The WHO Surgical Safety Checklist is designed to enhance both communication and teamwork and to safeguard that healthcare professionals deliver evidence based patient care (Anderson 2009). The surgical safety checklist identifies three phases of an operation; the ‘sign in’ ‘time out’ and ‘sign out’. Each point corresponds to a specific period in the normal flow of work. A checklist coordinator, usually the circulating nurse, ensures that the surgical team has completed the listed tasks before continuing onto the next phase (WHO, 2008)
The ‘sign in’ period is before the induction of anaesthesia (WHO, 2008). This is where the patient confirms to operating room staff, their identity, type and site of operation (in their own words), and confirms their approval for the procedure by acknowledging their signature on the consent form. The anaesthesia safety check is also completed within this phase. This check asks questions relating to allergies, make-up or nail polish, dentures or prosthesis, time bladder last emptied and the time that the last food and fluid where consumed. It likewise checks identification band, and whether the operative site has been marked by doctor (Queensland Health, 2011). The ‘sign in’ phase allows for the checklist to not merely be a ‘to do’ list. It ensures that important safety identifiers have been checked and collated correctly (Karl, 2009). It permits a logical and systematic approach aligning with the organizations values, highlighting patient safety and recognising individual roles in ensuring patient safety within the multidisciplinary partnership. This phase also emphasises an institutions regulatory requirements that essentially improves patient care (Conley et al, 2011).
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The second phase is the ‘time out’. This occurs before skin incision (WHO, 2008). Operating staff actively confirm differing team member’s roles. The surgeon, anaesthesia professional and nurse verbally confirm the patient, type and site of the operation to be performed and visually check for a valid consent. For the nursing team it is also a time to review sterility and equipment (WHO, 2008). Brady (2009) reports that wrong site surgery is the second highest among all sentinel events recorded. He attributes faulty communication and organizational culture as factors contributing to sentinel events and endorses strategies such as surgical safety checklists, that increase the effectiveness of team functioning.
The third phase of ‘sign out’ is initiated before the patient leaves the operating room (WHO, 2008). The checklist coordinator confirms with the team the name of the procedure recorded, that the surgical count is correct, the specimen is labelled accurately and if there were any equipment problems needing to be addressed (WHO, 2008). This period again emphasises improved communication among surgical team members and thus quality of care (WHO, 2012). According to Kao and Thomas (2008, as cited in Jones, 2011) surgical errors such as wrong site surgery can be attributed to individuals as opposed to one individual. By this constant communication and clarification at certain time periods throughout an operation demonstrates improved communication where potential risks where minimised (Jones, 2011).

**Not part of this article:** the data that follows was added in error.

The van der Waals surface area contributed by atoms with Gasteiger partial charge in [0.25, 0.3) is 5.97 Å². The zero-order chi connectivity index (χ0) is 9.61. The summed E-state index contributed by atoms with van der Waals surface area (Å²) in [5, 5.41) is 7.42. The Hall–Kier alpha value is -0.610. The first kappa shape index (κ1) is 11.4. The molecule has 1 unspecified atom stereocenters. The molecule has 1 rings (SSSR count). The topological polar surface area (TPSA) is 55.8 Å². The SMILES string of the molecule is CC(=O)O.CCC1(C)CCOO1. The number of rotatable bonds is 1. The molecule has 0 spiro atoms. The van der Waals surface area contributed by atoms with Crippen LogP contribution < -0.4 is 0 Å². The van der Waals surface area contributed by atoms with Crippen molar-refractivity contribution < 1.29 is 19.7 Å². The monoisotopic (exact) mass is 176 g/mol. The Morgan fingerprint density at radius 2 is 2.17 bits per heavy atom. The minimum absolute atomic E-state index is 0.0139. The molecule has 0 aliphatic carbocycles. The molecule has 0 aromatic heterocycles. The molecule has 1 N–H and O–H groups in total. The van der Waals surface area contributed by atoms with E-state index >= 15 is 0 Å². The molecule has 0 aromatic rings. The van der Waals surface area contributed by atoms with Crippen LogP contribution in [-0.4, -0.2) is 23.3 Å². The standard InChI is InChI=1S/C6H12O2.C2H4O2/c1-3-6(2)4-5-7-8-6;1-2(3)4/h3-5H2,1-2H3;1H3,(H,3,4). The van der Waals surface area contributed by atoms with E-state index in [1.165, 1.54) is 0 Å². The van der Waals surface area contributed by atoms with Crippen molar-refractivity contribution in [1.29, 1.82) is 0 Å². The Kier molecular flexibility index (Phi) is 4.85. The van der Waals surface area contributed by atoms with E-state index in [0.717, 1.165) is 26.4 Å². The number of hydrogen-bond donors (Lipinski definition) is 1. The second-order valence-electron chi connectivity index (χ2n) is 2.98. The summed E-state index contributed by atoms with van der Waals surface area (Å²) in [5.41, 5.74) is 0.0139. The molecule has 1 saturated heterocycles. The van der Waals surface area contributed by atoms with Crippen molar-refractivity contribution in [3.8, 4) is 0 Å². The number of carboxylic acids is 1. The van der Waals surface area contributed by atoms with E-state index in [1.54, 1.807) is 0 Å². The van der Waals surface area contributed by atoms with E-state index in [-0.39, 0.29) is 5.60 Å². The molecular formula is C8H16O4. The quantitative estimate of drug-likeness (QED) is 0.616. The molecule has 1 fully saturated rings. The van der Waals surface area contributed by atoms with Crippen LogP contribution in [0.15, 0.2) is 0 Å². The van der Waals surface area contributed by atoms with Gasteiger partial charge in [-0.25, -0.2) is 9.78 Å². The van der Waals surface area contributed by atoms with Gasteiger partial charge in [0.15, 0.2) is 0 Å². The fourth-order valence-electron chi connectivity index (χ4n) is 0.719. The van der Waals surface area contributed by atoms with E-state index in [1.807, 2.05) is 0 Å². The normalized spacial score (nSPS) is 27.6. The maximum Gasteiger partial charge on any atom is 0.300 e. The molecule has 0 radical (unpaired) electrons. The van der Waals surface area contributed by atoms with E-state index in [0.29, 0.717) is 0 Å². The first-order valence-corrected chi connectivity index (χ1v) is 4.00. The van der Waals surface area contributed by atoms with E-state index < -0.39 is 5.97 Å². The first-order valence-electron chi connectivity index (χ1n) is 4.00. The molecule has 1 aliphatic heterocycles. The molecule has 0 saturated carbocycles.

Jones (2011) also claims that with the WHO checklist, interaction between team members have improved and potential risks minimised. Surgical safety checklists not only improve communication and teamwork, but also improve understanding of each other’s roles (Bell, 2010). This strategy can achieve massive reductions in complications and studies indicate that a checklist works because it is more than just a tick sheet. With the effective adoption it generally requires local system changes and a commitment to teamwork for safety (WHO, 2012).
Checklists are acknowledged as an organised system for a safe ending to a task. Research has suggested that at least half of all surgical errors are avoidable (Weiser et al (2010). If used properly the WHO Surgical Safety Checklist, through effective teamwork and communication will result in the right patient, having the right procedure, at the right time in the right area (Donaldson 2008).
Sherwinter, D. A. (2011). Laparoscopic Cholecystectomy. Retrieved from http://emedicine.medscape.com/article/1582292-overview
Queensland Health (2011). Perioperative Patient Record. Retrieved from http://www.health.qld.gov.au/psq/pathways/docs/pre-op-check-a3-11.pdf